Ironically, Obasanjo preached and was a vocal advocate against ethnicity and ethnic politics, but his quest to ensure that he became the singular, most powerful political figure in his Yoruba ethnic nation led him to deliberately and clinically decimate all opposition politics in the South West, including the irreplaceable Cicero of Isa Oke, the mercurial Bola Ige and the Yoruba would have by now become a toothless dog in national politics if not for the strategically brilliant Bola Tinubu of Lagos state (the Jagaban), who stubbornly stood his ground and as such, suffered immensely.
Another major hall mark of Obasanjo’s junta-like tenure was the rife Human Rights abuses and violations, and the deployment of armed and fatal suppression which was unleashed on decidedly recalcitrant minority groups, aptly captured by the genocidal mass massacres, total annihilation and decimation of the people and communities of Zaki Biam in Benue state and Odi in Niger Delta, where people were killed in their hundreds and houses razed down and deroofed as the inhabitants fled into the surrounding thick and dangerous forests for refuge, all in his tenure.
Realizing that Nigerians had firmly resisted his chances for a possible third term, Obasanjo, possible as an act of malice and revenge on a country that rejected his continuity, decided to wield his absolute powers in the succession race to replace him by hand picking an ailing yet administratively brilliant Umaru Yar’adua, from Katsina state, who was the nephew of his then military second-in-command and also a prominent member of camp of Atiku Abubakar, his Vice President, and made him the sole presidential candidate, thus pulling the rug from under Atiku’s feet. He also appointed the quiet and unassuming Goodluck Jonathan as his deputy.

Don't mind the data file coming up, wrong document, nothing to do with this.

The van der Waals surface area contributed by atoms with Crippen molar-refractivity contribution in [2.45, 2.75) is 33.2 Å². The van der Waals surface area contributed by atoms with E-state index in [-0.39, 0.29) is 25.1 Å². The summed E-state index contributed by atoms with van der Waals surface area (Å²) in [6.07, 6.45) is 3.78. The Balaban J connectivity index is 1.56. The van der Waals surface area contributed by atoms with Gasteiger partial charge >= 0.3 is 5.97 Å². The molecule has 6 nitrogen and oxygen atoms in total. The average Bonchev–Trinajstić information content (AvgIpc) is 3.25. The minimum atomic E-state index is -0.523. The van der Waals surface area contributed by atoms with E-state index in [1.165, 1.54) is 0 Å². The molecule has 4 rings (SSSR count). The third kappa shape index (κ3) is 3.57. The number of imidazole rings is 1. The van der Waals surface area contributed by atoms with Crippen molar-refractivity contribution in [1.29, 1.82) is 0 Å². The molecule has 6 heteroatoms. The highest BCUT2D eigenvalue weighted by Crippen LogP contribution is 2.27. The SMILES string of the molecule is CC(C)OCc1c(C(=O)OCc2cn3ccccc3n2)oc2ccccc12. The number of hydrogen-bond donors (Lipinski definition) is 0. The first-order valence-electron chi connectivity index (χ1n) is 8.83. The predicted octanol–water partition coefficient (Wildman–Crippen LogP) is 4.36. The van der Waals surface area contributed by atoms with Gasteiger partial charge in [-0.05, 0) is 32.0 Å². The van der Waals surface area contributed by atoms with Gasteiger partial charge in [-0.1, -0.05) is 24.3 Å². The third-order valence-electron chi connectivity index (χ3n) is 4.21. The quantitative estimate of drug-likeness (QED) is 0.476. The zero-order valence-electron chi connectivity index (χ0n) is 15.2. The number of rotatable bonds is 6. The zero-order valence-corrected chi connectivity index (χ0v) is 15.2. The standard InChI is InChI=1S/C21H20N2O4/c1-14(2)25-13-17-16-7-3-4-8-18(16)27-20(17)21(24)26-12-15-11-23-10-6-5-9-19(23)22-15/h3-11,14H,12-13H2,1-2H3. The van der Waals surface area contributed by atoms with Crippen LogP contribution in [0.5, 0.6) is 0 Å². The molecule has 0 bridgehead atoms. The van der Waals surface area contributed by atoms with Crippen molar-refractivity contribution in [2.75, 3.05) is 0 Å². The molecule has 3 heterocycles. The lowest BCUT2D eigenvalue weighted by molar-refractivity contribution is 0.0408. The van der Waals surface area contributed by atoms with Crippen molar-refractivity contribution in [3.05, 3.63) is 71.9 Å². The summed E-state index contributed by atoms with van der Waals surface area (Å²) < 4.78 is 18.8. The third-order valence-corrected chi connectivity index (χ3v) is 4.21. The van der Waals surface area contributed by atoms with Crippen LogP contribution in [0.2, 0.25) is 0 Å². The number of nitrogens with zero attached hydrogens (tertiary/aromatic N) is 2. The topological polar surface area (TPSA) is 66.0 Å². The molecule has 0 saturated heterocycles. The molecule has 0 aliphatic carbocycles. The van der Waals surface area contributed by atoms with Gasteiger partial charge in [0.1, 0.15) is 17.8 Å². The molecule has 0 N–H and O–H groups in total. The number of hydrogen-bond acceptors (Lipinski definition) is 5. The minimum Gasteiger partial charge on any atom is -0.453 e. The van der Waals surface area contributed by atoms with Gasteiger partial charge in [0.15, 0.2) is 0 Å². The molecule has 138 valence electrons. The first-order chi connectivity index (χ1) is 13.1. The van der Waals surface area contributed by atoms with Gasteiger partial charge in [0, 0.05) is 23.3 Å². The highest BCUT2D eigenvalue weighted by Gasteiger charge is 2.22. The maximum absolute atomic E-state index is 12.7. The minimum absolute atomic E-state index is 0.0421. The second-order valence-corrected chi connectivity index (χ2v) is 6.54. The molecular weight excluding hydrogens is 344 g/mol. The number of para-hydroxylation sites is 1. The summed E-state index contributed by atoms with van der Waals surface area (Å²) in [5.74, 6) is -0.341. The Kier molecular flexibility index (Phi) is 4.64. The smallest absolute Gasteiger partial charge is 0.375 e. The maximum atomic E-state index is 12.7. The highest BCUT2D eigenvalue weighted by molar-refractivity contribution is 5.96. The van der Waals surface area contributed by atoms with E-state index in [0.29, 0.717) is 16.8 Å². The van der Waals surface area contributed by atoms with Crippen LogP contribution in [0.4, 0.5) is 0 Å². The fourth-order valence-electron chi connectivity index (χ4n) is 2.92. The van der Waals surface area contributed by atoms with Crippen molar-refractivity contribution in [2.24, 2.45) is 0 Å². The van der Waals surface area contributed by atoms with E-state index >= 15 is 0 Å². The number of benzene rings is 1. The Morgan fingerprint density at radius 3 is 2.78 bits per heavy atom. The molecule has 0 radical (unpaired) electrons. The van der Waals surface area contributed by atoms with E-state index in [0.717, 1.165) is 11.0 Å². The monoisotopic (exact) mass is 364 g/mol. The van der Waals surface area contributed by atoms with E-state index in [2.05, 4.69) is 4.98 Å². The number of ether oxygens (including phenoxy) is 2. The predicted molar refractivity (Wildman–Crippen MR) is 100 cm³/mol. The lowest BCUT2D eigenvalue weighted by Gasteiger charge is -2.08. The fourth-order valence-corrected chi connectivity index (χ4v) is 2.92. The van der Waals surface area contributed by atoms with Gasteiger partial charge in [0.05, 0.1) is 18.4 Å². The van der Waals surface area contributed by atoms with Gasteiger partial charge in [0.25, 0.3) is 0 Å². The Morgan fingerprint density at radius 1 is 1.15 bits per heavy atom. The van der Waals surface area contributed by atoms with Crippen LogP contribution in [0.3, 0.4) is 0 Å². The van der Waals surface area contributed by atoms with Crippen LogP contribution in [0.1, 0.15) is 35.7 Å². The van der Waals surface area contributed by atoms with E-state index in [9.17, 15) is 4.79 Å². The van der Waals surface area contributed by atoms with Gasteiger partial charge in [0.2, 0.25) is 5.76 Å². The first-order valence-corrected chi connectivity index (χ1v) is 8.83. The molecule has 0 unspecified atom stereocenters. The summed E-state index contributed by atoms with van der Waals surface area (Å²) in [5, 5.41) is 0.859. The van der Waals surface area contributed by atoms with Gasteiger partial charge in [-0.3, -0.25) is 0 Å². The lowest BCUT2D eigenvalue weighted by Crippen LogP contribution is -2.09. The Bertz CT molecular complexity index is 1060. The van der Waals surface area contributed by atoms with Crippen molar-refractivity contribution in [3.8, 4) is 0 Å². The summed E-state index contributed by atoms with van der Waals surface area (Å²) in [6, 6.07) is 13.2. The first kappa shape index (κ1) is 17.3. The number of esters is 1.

But Yar’adua’s illness soon overtook him and Obasanjo, still intoxicated by the unchallenged democratic powers he had continued to exhibit and perhaps rattled by the considerable successes which Yar’Adua had achieved in a very short time and most remarkably with the Niger Delta militants, suddenly started calling for his removal even when the President was in hospital. This is the same person he installed as President only a couple of years ago.